Why does L’Arche matter?
Because people with intellectual disabilities are often pushed to the margins of our society.
Without places like L’Arche in the world
We remain apart and divided.
The gifts of people with intellectual disabilities remain hidden.
The future of 4,000 individuals with intellectual disabilities in emergency and critical need of services on the waiting list for services in the State of Illinois remains bleak.
By supporting L’Arche and becoming involved
L’Arche can continue to create spaces of genuine belonging for people with and without intellectual disabilities.
More people with disabilities will become integrated into their neighborhoods and their neighborhoods will become richer and more diverse because of it.
People with intellectual disabilities will be able to find meaningful work at local businesses or volunteer work at organizations such as animal shelters, food pantries, and nursing homes.
Quick Facts about People with Intellectual Disabilities in Illinois//= $link['url'] ?>//= $link['title'] ?>
There are 220,000 people with intellectual disabilities in Illinois
Illinois is ranked 47th in the US for disability services
Only 5% of group homes in Illinois have 3 or fewer people with intellectual disabilities living in them
6,454 people are on a waiting list for group care homes
7 state-run institutions still exist in Illinois which is far more than other states
Our mission is to celebrate the unique value of each person and to create lifelong places of belonging through small, residential homes that empower residents to share their gifts with their neighborhood, city, country, and world.
We are a Chicago non-profit for adults with intellectual disabilities.
L’Arche Chicago’s community life is centered around three communal homes and ten core members (persons with intellectual disabilities).
In addition to lifelong homes, L’Arche provides professional support services and seeks ways for core members to be actively engaged in the civic, social, and spiritual life of the Chicago metropolitan area.
Sound financial management is a top priority for ensuring the long-term health of L’Arche Chicago.
Please do not hesitate to contact us for clarifications or with questions about our financial reporting.//= $link['url'] ?>//= $link['title'] ?>
In 2000, Sr. Maria Zeimen welcomed Elbert Lott and Jean Wilson to live together in a home on the West Side of the city, thus starting our community and joining the international movement of L’Arche.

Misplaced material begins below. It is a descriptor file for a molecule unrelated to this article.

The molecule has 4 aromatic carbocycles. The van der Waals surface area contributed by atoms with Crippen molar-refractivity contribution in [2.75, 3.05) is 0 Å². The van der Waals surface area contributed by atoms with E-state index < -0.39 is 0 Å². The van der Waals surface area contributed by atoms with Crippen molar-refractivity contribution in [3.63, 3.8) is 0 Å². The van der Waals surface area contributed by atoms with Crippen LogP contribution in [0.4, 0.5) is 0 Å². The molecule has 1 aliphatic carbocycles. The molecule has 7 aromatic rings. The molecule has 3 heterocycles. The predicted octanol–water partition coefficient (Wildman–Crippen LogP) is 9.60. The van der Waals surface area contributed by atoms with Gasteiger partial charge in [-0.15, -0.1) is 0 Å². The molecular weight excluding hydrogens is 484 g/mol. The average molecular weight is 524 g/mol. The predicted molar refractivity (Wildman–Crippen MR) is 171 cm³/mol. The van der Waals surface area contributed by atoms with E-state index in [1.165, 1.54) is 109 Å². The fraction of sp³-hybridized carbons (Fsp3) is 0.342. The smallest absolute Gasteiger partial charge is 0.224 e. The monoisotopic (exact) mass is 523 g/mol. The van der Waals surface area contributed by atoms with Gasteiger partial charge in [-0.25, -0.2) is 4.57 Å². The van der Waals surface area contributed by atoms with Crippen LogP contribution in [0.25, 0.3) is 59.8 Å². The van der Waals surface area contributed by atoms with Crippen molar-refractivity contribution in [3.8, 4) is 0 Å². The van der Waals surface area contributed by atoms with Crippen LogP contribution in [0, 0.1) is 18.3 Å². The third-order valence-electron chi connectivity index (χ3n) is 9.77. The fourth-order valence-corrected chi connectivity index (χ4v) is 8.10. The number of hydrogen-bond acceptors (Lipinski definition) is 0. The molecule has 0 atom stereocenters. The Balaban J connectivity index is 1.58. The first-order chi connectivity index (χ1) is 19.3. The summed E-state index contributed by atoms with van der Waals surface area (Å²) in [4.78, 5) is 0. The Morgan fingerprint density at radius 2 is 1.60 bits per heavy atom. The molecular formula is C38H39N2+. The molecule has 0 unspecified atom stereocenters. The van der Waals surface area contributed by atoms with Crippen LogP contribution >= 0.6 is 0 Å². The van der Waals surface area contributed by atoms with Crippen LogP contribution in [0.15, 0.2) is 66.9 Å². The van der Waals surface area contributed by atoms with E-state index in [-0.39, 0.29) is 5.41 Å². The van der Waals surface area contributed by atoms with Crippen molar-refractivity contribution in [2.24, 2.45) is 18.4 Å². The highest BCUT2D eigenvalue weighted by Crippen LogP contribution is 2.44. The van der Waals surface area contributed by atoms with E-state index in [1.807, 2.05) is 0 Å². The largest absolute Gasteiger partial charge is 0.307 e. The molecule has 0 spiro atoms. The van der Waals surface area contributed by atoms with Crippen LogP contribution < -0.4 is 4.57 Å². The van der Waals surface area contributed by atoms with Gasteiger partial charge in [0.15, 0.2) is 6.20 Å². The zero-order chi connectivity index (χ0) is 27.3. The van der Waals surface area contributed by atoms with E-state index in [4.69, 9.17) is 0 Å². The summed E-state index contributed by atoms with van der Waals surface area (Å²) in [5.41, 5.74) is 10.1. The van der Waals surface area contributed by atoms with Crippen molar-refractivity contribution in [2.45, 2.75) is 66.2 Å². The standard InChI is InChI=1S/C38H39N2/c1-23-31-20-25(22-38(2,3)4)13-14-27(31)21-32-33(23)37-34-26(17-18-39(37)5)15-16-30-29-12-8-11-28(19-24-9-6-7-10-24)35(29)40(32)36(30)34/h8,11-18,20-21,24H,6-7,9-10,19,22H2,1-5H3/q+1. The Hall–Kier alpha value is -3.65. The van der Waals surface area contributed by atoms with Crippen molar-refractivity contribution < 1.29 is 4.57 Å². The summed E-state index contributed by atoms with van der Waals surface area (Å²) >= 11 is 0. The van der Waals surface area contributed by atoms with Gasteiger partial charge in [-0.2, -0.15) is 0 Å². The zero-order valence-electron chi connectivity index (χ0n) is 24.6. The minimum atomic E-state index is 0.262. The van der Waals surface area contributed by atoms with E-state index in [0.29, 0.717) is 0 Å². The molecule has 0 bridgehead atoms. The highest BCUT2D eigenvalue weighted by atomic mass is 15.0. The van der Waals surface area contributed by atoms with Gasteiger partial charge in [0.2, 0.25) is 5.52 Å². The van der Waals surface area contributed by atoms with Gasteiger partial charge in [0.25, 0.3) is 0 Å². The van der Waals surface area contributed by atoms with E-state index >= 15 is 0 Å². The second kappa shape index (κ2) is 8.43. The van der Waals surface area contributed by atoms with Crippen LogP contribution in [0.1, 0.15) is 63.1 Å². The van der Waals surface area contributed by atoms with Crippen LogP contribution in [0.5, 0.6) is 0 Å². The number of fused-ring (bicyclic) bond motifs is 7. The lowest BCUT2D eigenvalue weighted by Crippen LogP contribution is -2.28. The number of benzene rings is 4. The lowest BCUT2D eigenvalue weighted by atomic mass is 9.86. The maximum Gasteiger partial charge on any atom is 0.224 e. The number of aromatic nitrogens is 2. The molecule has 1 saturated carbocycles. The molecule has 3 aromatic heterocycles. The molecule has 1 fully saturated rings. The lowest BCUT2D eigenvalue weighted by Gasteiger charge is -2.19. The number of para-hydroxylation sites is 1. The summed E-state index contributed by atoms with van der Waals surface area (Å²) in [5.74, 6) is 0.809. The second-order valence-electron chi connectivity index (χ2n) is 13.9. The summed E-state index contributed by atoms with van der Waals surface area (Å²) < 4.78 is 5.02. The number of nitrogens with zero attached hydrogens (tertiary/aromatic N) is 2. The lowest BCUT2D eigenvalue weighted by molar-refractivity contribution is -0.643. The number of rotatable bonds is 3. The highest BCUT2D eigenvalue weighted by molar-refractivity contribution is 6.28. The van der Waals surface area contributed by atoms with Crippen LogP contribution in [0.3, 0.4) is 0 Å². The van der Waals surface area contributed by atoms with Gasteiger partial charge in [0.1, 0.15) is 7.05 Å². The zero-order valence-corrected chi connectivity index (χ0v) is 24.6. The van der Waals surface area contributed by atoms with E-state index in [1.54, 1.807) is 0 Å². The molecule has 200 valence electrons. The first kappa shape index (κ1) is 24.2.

L’Arche is a French word meaning The Ark, a place of belonging for all. To this day in L’Arche Chicago, people with and without intellectual disabilities live together in a spirit of belonging, support and peace-making, a sign that a more humane world is possible.
L’Arche communities are places of welcome and support for families and friends, volunteers and neighbors, churches and other social service groups.
L’Arche is working actively to inspire social change through the way we live daily life, our outreach and education programs and the testimonies of residents, assistants (current and former), board members and friends who have experienced our vision and share it with enthusiasm.//= $link['url'] ?>//= $link['title'] ?>
Find out More about L'Arche Chicago
Meet our enthusiastic, purpose-driven team that works tirelessly to make a meaningful contribution to society through the mission of L’Arche.Meet the Team
Volunteer With Us
You can help us transform the world one relationship at a time. Find out how you can make a difference in someone's life, while impacting your own life.Read More
Here at L’Arche Chicago, we seek to create a world that welcomes difference and celebrates the unique gifts of every person. This happens in moments of grand revelation and moments of daily life together. In our blog, assistants, core members, friends and family share the stories of the impact of life in L’Arche.Read our Stories
Join Us for Community Nights
We welcome our neighbors to our monthly Community Night, hosting 100s of new visitors each year. It is a time of neighborhood outreach and education; an opportunity to build friendships between people with and without disabilities in our neighborhood–a time of prayer, celebration, and fellowship.Find out more